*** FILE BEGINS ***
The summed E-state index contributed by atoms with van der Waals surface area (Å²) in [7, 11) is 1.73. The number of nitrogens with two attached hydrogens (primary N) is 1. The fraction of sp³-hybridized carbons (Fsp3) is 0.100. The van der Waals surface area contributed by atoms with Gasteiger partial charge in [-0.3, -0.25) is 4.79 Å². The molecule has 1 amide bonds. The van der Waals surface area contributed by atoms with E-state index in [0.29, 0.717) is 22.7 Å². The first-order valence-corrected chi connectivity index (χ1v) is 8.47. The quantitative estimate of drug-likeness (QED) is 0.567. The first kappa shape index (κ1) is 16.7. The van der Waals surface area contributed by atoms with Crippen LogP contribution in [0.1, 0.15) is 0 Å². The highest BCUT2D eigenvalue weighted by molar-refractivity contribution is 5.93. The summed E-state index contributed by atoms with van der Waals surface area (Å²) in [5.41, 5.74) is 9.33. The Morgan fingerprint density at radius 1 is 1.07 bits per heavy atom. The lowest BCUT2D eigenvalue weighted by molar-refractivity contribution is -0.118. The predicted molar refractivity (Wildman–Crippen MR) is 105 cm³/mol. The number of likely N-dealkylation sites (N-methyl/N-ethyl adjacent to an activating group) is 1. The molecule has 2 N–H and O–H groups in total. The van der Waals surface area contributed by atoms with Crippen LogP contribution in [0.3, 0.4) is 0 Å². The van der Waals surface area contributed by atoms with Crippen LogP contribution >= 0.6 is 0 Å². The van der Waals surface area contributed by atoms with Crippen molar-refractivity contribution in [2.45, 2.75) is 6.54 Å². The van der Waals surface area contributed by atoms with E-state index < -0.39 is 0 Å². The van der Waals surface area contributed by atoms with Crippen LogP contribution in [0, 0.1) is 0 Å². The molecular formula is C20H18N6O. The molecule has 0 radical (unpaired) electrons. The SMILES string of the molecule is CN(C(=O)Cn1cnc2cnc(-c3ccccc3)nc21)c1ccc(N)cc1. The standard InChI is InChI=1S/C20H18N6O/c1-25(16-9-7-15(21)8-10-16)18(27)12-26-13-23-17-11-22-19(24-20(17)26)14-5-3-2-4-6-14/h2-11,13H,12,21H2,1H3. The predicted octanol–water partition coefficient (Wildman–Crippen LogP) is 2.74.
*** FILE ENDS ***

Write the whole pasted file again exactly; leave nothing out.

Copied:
The summed E-state index contributed by atoms with van der Waals surface area (Å²) in [7, 11) is 1.73. The number of nitrogens with two attached hydrogens (primary N) is 1. The fraction of sp³-hybridized carbons (Fsp3) is 0.100. The van der Waals surface area contributed by atoms with Gasteiger partial charge in [-0.3, -0.25) is 4.79 Å². The molecule has 1 amide bonds. The van der Waals surface area contributed by atoms with E-state index in [0.29, 0.717) is 22.7 Å². The first-order valence-corrected chi connectivity index (χ1v) is 8.47. The quantitative estimate of drug-likeness (QED) is 0.567. The first kappa shape index (κ1) is 16.7. The van der Waals surface area contributed by atoms with Crippen LogP contribution in [0.1, 0.15) is 0 Å². The highest BCUT2D eigenvalue weighted by molar-refractivity contribution is 5.93. The summed E-state index contributed by atoms with van der Waals surface area (Å²) in [5.41, 5.74) is 9.33. The Morgan fingerprint density at radius 1 is 1.07 bits per heavy atom. The lowest BCUT2D eigenvalue weighted by molar-refractivity contribution is -0.118. The predicted molar refractivity (Wildman–Crippen MR) is 105 cm³/mol. The number of likely N-dealkylation sites (N-methyl/N-ethyl adjacent to an activating group) is 1. The molecule has 2 N–H and O–H groups in total. The van der Waals surface area contributed by atoms with Crippen LogP contribution in [0.3, 0.4) is 0 Å². The van der Waals surface area contributed by atoms with Crippen LogP contribution >= 0.6 is 0 Å². The van der Waals surface area contributed by atoms with Crippen molar-refractivity contribution in [2.45, 2.75) is 6.54 Å². The van der Waals surface area contributed by atoms with E-state index < -0.39 is 0 Å². The van der Waals surface area contributed by atoms with Crippen LogP contribution in [0, 0.1) is 0 Å². The molecular formula is C20H18N6O. The molecule has 0 radical (unpaired) electrons. The SMILES string of the molecule is CN(C(=O)Cn1cnc2cnc(-c3ccccc3)nc21)c1ccc(N)cc1. The standard InChI is InChI=1S/C20H18N6O/c1-25(16-9-7-15(21)8-10-16)18(27)12-26-13-23-17-11-22-19(24-20(17)26)14-5-3-2-4-6-14/h2-11,13H,12,21H2,1H3. The predicted octanol–water partition coefficient (Wildman–Crippen LogP) is 2.74.